Control of carpel and fruit development in Arabidopsis

Annu Rev Biochem. 1999;68:321-54. doi: 10.1146/annurev.biochem.68.1.321.


The fruit is a highly specialized plant organ that occurs in diverse forms among the angiosperms. Fruits of Arabidopsis thaliana, which are typical of the > 3000 species of Brassicaceae, develop from a gynoecium that consists of two fused carpels. The mature gynoecium of Arabidopsis is composed of an apical stigma, a short style, and a basal ovary that contains the developing ovules. After the ovules are fertilized, the fruit elongates and differentiates a number of distinct cell types, allowing for the successful maturation and the eventual dispersal of the seeds. Although the processes involved in carpel and fruit morphogenesis are not well understood, recent studies have identified a large number of mutants that display abnormal gynoecium and fruit development. The detailed phenotypic description of these mutants together with recent cloning of many of these genes has begun to shed light on this interesting and complex developmental process. Here we review the growing collection of Arabidopsis genes known to control the initiation and development of the gynoecium and resulting fruit.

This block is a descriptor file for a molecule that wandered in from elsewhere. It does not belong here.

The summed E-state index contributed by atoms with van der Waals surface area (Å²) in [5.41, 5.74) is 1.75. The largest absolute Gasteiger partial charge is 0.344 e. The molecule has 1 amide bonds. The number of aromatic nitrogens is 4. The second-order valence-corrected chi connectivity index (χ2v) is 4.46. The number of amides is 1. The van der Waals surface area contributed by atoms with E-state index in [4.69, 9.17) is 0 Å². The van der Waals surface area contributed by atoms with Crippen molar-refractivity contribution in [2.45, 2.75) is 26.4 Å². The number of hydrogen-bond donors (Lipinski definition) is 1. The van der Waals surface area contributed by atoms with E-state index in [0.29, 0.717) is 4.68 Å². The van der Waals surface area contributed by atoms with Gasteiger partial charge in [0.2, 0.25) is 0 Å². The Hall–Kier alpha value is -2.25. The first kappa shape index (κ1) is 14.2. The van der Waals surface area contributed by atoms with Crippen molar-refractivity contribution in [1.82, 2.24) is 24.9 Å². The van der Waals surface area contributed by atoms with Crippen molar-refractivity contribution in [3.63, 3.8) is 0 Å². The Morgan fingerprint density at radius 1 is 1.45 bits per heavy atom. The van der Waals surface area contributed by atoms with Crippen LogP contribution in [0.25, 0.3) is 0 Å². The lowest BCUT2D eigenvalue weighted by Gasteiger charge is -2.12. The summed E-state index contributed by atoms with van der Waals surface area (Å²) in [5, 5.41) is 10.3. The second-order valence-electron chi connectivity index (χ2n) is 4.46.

Publication types

  • Research Support, Non-U.S. Gov't
  • Research Support, U.S. Gov't, Non-P.H.S.
  • Research Support, U.S. Gov't, P.H.S.
  • Review

MeSH terms

  • Arabidopsis / genetics
  • Arabidopsis / growth & development*
  • Morphogenesis